>> so you're saying -- and if i just may follow up on this, if you're lgbtq, if you're an ethnic minority, if you're a religious minority, you're saying that there is still a way to get the funding into the hands of those communities and that -- and that the obstacles are not then what the taliban would be especially inclined perhaps to do to those groups that might not be of the ethnic majority? >> well, one of the programs that we work to deliver is a cash distribution program, and so i can see that you're asking not about payments to our staff but about payments to our clients. what we do in all the places that we work is seek out the most persecuted minorities and try and reach them. now, there are always many who we can't reach, but i'm very happy to send you more details of how we seek out persecuted minorities, how we get support to them, and how we allow them to register their needs without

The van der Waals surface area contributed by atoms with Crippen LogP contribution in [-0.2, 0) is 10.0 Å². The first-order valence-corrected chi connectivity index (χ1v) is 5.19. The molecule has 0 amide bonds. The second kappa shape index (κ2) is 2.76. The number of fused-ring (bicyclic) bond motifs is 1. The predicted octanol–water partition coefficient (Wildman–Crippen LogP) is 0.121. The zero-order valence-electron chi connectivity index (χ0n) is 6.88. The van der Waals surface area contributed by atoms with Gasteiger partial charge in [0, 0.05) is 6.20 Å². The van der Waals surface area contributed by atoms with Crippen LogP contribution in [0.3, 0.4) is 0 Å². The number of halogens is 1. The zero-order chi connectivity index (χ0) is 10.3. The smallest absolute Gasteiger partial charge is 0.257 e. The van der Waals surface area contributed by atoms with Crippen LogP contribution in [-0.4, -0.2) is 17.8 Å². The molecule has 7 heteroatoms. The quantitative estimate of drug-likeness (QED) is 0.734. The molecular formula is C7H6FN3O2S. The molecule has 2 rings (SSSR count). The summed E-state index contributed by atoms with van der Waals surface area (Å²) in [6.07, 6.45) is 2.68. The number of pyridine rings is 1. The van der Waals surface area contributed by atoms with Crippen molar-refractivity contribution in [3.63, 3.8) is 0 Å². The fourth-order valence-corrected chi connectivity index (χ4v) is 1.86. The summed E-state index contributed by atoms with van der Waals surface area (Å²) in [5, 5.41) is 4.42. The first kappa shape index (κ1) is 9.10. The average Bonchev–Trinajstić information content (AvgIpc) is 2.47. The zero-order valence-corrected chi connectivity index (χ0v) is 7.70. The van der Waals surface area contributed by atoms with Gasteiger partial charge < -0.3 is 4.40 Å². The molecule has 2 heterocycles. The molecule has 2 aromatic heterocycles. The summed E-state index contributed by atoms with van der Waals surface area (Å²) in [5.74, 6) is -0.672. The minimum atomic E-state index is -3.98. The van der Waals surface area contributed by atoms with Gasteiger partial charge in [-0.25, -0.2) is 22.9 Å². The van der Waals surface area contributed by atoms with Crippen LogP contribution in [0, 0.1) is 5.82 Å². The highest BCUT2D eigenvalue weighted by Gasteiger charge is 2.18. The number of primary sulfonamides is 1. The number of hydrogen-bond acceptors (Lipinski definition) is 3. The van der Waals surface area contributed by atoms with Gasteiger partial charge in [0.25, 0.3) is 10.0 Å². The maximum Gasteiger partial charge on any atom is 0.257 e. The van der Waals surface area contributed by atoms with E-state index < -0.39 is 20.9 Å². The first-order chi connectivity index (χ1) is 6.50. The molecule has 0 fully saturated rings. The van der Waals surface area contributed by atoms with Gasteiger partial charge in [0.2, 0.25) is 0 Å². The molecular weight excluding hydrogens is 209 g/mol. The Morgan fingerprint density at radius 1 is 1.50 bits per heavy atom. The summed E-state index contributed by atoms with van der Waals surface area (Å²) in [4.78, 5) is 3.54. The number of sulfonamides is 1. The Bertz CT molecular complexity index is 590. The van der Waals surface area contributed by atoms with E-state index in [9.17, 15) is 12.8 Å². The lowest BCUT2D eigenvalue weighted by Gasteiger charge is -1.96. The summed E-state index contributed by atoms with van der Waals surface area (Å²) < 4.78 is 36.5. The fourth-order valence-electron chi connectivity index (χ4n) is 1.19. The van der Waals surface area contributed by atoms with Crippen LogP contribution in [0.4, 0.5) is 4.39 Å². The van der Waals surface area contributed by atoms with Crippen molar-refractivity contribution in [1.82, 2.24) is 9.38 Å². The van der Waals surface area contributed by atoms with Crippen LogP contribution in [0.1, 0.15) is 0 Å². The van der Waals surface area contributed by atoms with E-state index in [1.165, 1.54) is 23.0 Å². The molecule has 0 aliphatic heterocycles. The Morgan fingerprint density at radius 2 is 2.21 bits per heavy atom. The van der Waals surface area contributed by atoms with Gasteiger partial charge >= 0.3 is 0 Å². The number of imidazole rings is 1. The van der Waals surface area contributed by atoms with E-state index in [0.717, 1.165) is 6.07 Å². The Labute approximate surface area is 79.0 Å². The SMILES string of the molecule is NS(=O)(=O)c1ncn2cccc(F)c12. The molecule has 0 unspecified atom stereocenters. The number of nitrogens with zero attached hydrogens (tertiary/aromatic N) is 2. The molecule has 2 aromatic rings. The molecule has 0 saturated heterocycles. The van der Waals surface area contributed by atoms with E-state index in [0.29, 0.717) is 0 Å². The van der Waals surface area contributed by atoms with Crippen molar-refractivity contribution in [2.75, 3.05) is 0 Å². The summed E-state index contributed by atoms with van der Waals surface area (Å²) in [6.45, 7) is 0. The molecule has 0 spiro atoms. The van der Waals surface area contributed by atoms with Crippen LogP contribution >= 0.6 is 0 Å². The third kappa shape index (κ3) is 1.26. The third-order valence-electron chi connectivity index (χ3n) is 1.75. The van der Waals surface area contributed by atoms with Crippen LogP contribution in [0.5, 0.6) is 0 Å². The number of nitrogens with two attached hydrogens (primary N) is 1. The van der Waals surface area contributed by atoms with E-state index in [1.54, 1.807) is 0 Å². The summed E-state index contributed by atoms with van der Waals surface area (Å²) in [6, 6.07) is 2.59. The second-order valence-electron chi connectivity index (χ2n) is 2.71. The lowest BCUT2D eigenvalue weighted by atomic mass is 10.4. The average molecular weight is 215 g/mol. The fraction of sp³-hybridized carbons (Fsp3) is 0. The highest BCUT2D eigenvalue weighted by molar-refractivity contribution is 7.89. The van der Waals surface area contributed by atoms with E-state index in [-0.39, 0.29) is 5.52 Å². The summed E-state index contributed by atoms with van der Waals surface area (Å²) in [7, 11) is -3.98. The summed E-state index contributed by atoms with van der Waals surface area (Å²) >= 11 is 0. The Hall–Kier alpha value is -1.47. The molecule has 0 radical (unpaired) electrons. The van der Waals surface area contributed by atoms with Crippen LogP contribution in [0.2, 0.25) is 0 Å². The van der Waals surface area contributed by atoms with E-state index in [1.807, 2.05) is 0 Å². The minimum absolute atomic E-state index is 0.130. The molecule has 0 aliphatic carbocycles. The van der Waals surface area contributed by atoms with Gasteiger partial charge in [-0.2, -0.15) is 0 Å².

advertising those needs, which is obviously very important. >> i thank you, and i thank you mr. chairman, and again, i want to thank you for all of your historic work on climate change as well. i would ask you about that situation in afghanistan because i know it does have an impact, but i don't have the time, but just know that we're committed to having the united states be a leader once again by the end of this year so that the world has our nation to look to once again. but thank you so much, both of you, for all of your great work. >> great. senator young. >> thank you, chairman. we're struggling, of course, with dire needs, this horrible humanitarian crisis, and that said, i want to take a look at the longer term for a moment. it seems increasingly apparent that the afghan economy was built almost wholly on international donor assistance in recent history, and much of